Tech giants take new hits from fallout over spying

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Germany’s top security official on Wednesday warned Internet users in his country not to visit popular American websites like Google and Facebook if they are concerned about their private data being collected by the U.S. government, in the latest blow to Silicon Valley’s high-tech giants trying to contain the damage from recent revelations that they participated in the National Security Agency’s spying program.

European governments have been quick to criticize Washington for spying on their citizens — but now they may be turning their ire toward the American businesses that teamed with the NSA to uncover this information.

German Interior Minister Hans-Peter Friedrich on Wednesday issued a blunt warning to avoid American websites while speaking with reporters in Berlin.

“Whoever fears their communication is being intercepted in any way should use services that don’t go through American servers,” he said.

Mr. Friedrich’s message came on the same day that France’s government suggested the European Union should delay the opening of major trade talks with the U.S. to register its displeasure over the NSA revelations. The trade talks are slated to begin Monday in Washington, though the French, who have been the most vocal skeptics of a transatlantic trade agreement, stopped short of calling for Europe to back out of the talks altogether.

French government spokeswoman Najat Vallaut-Belkacem suggested “it would be wise” to “temporarily suspend” trade talks for about two weeks as a retaliatory measure against the U.S. in light of reports that American intelligence agencies spied on European diplomatic offices, which comes in addition to the recent news that they were using sites like Facebook and Google to grab data on regular European citizens.

“It’s not a question of stopping the negotiations,” Ms. Vallaut-Belkacem told reporters in Paris.

But German Chancellor Angela Merkel has dismissed this idea.

At least nine U.S. companies participated in the NSA surveillance program, known as Prism. This raised concerns about the possible market fallout for firms like Google, Facebook, Apple, Microsoft, and YouTube, which gave the NSA access to servers to collect Internet and phone records as well as video chats, photos and emails.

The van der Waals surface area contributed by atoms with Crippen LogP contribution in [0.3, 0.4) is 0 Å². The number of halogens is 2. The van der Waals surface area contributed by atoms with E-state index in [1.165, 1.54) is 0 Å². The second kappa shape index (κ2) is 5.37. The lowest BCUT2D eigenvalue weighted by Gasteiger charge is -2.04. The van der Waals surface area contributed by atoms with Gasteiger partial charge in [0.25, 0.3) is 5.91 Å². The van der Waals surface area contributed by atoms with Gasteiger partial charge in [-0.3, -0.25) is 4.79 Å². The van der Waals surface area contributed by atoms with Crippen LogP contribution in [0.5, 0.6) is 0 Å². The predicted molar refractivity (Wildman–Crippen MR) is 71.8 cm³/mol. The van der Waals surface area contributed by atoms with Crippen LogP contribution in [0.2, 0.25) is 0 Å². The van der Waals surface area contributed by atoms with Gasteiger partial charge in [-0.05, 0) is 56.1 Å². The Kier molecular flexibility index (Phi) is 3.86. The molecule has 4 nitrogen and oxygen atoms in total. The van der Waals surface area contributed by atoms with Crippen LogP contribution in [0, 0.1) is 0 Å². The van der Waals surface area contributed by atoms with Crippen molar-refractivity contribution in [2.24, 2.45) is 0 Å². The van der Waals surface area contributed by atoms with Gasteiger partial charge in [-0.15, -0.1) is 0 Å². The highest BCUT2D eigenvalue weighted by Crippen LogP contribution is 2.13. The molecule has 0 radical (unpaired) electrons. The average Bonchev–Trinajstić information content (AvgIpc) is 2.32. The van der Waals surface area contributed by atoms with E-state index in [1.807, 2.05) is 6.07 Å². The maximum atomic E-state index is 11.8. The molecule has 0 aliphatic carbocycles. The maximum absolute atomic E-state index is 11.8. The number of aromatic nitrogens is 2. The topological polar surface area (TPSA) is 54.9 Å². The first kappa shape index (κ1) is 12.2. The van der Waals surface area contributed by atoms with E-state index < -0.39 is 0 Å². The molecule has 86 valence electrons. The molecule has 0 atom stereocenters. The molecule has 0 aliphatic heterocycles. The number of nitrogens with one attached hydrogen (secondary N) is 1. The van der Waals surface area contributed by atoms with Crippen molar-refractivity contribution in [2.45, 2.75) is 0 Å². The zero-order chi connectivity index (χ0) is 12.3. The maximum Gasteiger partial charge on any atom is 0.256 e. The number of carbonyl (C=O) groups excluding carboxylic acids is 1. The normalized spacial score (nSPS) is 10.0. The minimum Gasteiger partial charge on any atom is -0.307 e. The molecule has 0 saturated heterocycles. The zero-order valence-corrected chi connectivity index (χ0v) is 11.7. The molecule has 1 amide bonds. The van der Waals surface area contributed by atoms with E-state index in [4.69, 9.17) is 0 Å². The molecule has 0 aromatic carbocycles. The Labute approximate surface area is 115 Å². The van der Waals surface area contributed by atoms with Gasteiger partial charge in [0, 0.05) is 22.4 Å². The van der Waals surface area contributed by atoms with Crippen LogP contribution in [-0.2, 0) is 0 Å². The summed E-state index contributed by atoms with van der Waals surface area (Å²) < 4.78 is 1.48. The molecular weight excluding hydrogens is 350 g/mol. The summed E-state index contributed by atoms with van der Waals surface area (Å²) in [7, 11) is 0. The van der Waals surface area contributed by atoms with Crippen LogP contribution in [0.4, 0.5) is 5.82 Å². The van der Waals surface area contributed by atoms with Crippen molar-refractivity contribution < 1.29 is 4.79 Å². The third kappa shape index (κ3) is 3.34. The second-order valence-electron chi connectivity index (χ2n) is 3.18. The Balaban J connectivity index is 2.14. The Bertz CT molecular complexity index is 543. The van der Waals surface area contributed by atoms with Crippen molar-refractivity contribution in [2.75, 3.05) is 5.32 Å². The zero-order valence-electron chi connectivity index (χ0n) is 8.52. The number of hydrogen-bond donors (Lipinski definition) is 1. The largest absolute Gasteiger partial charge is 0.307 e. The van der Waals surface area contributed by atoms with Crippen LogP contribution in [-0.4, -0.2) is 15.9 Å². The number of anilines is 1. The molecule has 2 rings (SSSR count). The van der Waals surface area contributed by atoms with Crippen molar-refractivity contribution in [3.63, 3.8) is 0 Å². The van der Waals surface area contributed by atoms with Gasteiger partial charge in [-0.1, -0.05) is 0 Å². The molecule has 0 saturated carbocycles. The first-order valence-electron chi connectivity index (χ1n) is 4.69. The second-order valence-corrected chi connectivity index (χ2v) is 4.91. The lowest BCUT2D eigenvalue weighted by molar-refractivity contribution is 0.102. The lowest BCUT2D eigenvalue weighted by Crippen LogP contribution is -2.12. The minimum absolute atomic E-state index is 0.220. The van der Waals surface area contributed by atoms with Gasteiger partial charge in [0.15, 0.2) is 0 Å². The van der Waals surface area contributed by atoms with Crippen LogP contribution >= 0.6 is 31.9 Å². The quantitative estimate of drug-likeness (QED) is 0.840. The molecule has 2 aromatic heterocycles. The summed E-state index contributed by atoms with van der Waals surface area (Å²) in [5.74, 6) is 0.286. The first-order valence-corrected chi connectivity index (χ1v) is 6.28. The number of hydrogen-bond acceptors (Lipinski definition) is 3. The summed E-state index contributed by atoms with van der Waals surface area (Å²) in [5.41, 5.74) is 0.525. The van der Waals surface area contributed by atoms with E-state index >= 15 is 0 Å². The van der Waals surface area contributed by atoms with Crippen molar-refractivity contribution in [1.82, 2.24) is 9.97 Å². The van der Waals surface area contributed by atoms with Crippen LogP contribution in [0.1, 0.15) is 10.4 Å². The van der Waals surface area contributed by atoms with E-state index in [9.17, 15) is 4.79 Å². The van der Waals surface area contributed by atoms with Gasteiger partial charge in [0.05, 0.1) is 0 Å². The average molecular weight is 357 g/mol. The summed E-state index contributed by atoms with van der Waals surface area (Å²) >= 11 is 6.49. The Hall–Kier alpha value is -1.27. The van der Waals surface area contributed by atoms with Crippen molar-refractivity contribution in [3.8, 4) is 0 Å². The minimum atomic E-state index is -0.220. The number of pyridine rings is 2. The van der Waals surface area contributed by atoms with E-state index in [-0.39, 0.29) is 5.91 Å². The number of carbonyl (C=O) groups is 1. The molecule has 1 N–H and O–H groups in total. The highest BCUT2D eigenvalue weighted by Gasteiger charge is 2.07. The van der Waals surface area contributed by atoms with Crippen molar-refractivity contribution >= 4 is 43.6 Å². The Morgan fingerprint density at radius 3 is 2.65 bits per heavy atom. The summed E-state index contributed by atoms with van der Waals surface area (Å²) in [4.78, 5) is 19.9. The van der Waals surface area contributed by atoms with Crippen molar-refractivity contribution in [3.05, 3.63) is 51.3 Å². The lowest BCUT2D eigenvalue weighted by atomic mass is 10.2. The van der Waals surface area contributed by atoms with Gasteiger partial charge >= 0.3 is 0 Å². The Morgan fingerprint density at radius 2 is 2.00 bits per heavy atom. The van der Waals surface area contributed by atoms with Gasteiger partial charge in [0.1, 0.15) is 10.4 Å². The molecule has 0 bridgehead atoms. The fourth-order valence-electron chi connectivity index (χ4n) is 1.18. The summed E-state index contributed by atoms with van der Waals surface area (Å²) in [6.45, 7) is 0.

Last week, Germany, France and three other European countries joined forces to investigate U.S. Internet breaches to their security. France took the lead, giving Google three months to explain exactly what types of data it collects from customers, or face a fine.

Americans tech firms that operate on a global scale are facing scrutiny abroad, and some experts suggest it could cost the industry billions of dollars as it tries to repair the damage done to its reputation.

“The Googles and the Facebooks, I don’t know how they cope with this issue,” said Gary Hufbauer, senior fellow for trade and economics at the Peterson Institute for International Economics. “There will always be that suspicion.”

In many ways, U.S. tech companies could face the same pressures that Chinese firms with close links to the government in Beijing have to deal with in America.

“What American tech firms will go through from competitors is akin to the whisper campaign Chinese firms like Huawei now face,” said Peter Singer, director of the Center for 21st Century Security and Intelligence at the Brookings Institution. “Local firms will say privately, ‘Don’t buy them; this shows how you can’t trust them like you can trust us.’”

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